Is private land a federal playground? The government claims a phenomenally powerful right—access and surveillance on every inch of privately held farmland, hunting ground, pasture, and recreational acre in the United States, without warrant or probable cause.
The federal assertion to total power over private land is a chilling prospect to a significant portion of Americans and the alarm begs a subsequent concern: What activities does Uncle Sam assume the right to engage in after entry onto private land and precisely which government officials get a perpetual pass?
Fair warning: The uncomfortable answers arguably are a far cry from the liberty assumed by most landowners and reveal few concrete restrictions on the power of bureaucracy and government. In a word, unbounded.
The Big Blank Check
The government proclaims power to enter, surveil, and remain on private land without warrant or probable cause. A fence, gate, posted sign, no trespassing marker, and purple paint on private land are barriers to ordinary citizens, but not to the feds.
Per the Fourth Amendment, passed as part of the Bill of Rights in 1791, Americans generally bank on a guarantee of security in their “persons, houses, papers, and effects, against unreasonable searches and seizures.” However, the government contends Fourth Amendment protections do not extend to land.
Where does such sweeping authority derive? The Open Fields doctrine. Excluding residences and surrounding yards, the government’s alphabet agencies have an open door to all private land in the U.S., carte blanche, through a permanent invitation provided by the Supreme Court’s (SCOTUS ) Open Fields doctrine.
In 1924, SCOTUS erected the Open Fields framework in Hester v. United States, and declared: “the special protection accorded by the Fourth Amendment to the people in their ‘persons, houses, papers, and effects,’ is not extended to the open fields.”
Doubling down 60 years later, SCOTUS added weight to the Open Fields doctrine in 1984, Oliver v. United States: “There is no societal interest in protecting the privacy of those activities, such as the cultivation of crops, that occur in open fields.”
Therefore, according to nine black robes, the Fourth Amendment protects homes and surrounding lawns (curtilage) and immediate, adjacent structures or sheds—but nothing beyond. The realization that search and seizure protection stops at yard’s edge is a bitter pill for many Americans, says Roger McEowen, Professor of Agricultural Law and Taxation at the Washburn University School of Law.
“We’re supposed to find it reasonable for government agents to have the power to walk past and ignore a posted sign or no trespassing sign? Even ignore locked gates? Even watch you with hidden cameras without any accountability? Nobody finds this reasonable. It’s intrusive and creepy.”
“The Supreme Court says protection only applies to your house and curtilage. That’s great if you live in town, but we have a segment of society that is rural or lives in the countryside or on farms. Open Fields is wrong on so many levels,” McEowen notes. “It doesn’t even come with a footnote saying the government has to leave in five minutes or two hours or six days.”
And which federal officials or representatives have open access to private land? All of them, in theory, McEowen adds. “Fish and Wildlife, EPA, Bureau of Land Management, Corps of Engineers, and all the rest can walk on to your land. Under Open Fields, what stops EPA from walking onto any spot on your land in broad daylight and taking a soil sample or a photograph and then make you deal with the consequences? Nothing, at least according to Open Fields.”
Joshua Windham, an attorney with the Institute for Justice (IJ), a national libertarian law firm and legal advocacy group representing clients pro bono, is at the forefront of Open Fields litigation. Most Americans, he says, have never heard of the Open Fields doctrine—and are often shocked when confronted with the unchecked power it confers.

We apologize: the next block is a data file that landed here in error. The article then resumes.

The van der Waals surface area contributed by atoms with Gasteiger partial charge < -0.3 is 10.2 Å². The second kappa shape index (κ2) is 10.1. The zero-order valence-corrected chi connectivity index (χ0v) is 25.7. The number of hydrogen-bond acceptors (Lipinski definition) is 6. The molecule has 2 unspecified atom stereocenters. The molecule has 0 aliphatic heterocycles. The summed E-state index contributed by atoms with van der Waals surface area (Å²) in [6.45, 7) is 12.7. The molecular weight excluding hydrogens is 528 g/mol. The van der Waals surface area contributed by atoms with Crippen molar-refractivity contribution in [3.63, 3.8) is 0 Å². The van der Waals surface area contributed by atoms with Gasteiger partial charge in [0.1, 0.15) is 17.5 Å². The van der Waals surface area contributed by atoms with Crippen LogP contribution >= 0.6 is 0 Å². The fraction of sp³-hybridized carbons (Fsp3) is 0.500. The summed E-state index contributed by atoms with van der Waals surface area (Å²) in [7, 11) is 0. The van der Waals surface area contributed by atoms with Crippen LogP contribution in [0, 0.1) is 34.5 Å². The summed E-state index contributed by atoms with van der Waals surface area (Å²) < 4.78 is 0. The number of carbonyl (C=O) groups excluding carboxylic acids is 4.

“Think of it as the government having a blank check,” Windham emphasizes. “The Open Fields doctrine says that, outside your house and its immediately surrounding yard, there is no private land in America that federal officials can’t enter as they please. None.”
“You can fence your property, stand at the front gate, and expressly tell officials not to enter your land without a warrant. But under the Open Fields doctrine, they can ignore you, force entry, spend hours patrolling your land for evidence that you’ve done something wrong—and the Fourth Amendment would have nothing to say,” Windham explains. “This sounds crazy to normal people, but that’s what the Open Fields doctrine means.”
The potential for government abuse is significant, McEowen warns. “What if your neighbor gets upset and rats you out on an alleged wetlands violation, bird baiting, or discharging water? The feds can come right in and get physical access in a manner of different ways, gather evidence, and then knock on your door and serve you papers. And what about secret camera surveillance? If you think otherwise, look at what happened in the crazy Tennessee case.”
No Warrant, No Problem
In northwest Tennessee’s Benton and Henry counties, Terry Rainwaters (136 acres) and Hunter Hollingsworth (95 acres), both own properties that serve as residence and farmland (in Rainwaters’ case), as well as hunting ground. In a two-month span between December 2017-January 2018, Rainwaters found two active Fish and Wildlife Service (FWS) trail cameras on his property, and Hollingsworth located one FWS trail camera on his private land. Without consent or warrant, the devices were installed by the Tennessee Wildlife Resources Agency (TWRA) at the behest of FWS.
Rainwaters (54) and Hollingsworth (31), represented by the aforementioned Institute for Justice (IJ), sued TWRA in 2020, and argued their land was protected by the Tennessee Constitution (Article 1, Section 7).
On March 22, 2022, in affirmation of Rainwaters and Hollingsworth, the Benton County Circuit Court declared trespassing and surveillance by TWRA game wardens on private property as illegal statewide, according to the Tennessee Constitution.
(TWRA appealed the Circuit Court decision; briefing will take place in the Tennessee Court of Appeals in fall 2022, and oral arguments likely will follow. IJ also has another pending Open Fields case involving two hunting clubs alleging private property violations by the Pennsylvania Game Commission. The hunting club case is in discovery and could proceed to summary judgement in 2022.)